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If It rains...put on a raincoat

This morning before I opened my gmail I was a woman filled with optimism. Here's how I saw it. First, I was going to win the fantabulous giveaway apartment on the 35th floor of the W Hotel and Residences courtesy of HGTV's Urban Oasis contest. I entered at least twice. And when my husband pessimistically pointed out that even if I won it I'd have to be zillions in taxes and zillions in maintenance, and besides he didn't like the way it had been decorated and we wouldn't have the money to redecorate, did I let him rain on my parade? Absolutely not. I blithely pointed out that I had also entered the American Express Sweepstakes where first prize was one million dollars. I would use the mil to pay the taxes etc. etc. on my posh NYC getaway pad. Oh, and my agent was excited about my new manuscript and we were anticipating (well, that's an exaggeration) all great responses. I fantasized a major book deal, etc.

So, I was going to have a swank pad at the W, one million dollars from American Express, and before Oprah finished out her last season she'd have me on to talk about my bestselling book BETTER LATE.

Then I opened my gmail. And there was an email there that made me depressed before I even opened it. And then more depressed after I opened it. Two rejections.

A stab in my gut. A bout of nausea. Emails quickly sent out to the friends who'd helped edit the manuscript and who love me, my husband who felt so bad for me, my son and daughter. Words of support, love, keep your chin up talk.

Then it started raining. Perfect. I didn't have an umbrella. Or a raincoat. I didn't care. I felt miserable. I could hear that voice in my head - the voice we've all heard - the voice we've all tried to do battle with - the voice saying face it, you're just not good enough. Get ready for more rejections. Face it, you've either lost it or maybe never really had it. The voice went on and on. I'd give up writing. I'd climb into my p.j.s and just crawl under the covers. I'd eat whatever I wanted and just get fat. The only problem was I was too miserable to eat.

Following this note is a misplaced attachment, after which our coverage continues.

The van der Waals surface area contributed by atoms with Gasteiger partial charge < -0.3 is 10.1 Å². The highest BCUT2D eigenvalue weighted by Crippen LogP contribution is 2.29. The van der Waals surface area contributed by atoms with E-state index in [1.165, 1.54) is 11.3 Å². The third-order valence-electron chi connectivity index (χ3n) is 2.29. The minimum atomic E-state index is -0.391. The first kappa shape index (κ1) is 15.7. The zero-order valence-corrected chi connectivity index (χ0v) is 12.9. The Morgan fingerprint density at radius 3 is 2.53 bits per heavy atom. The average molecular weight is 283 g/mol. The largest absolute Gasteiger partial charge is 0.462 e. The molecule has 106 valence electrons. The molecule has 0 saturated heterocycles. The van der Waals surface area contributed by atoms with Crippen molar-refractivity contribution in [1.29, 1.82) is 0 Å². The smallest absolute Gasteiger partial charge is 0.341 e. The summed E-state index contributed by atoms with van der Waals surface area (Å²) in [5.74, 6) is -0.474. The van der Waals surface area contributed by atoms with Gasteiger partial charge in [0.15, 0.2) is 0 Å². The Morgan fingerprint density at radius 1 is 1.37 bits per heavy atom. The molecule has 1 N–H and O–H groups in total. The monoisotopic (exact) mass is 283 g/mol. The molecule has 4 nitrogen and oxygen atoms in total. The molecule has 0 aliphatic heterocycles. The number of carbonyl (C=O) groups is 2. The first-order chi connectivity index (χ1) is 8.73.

And it was the not eating bit that actually turned me around. I couldn't help seeing the bright side of being too depressed to eat. It would mean I'd lose weight. I wouldn't even have to struggle when the waitress brought the dessert menu. I wouldn't give a damn about dessert. And that made me start to brighten up. Maybe the sun would come out.

I can still win the apartment at the W (that looks out at the Statue of Liberty and the whole harbor). There's at least another month before the American Express drawing so I can still win that million bucks.

And there's still other publishers that haven't rejected me yet. As my daughter told me to keep up my spirits, it only takes one.

It's still raining but I've come in out of the storm physically and emotionally. I refuse to give up on my dreams and fantasies. It's dreams and fantasies, after all, that are the secret to the fountain of youth.

And, look. I'm not in my pajamas. I'm not crawling under the covers. I'm not going to kick my hopes and dreams into the gutter.

And, as is obvious, I am not going to stop writing!

You're all welcome to come to my open house at the W!

Comments

  1. well, that's my Elise!!! just shake off the rain and keep doing all the things that you do best...and that's a lot of things, by the by! as my mom said about men and buses: 'another one will soon come along.'

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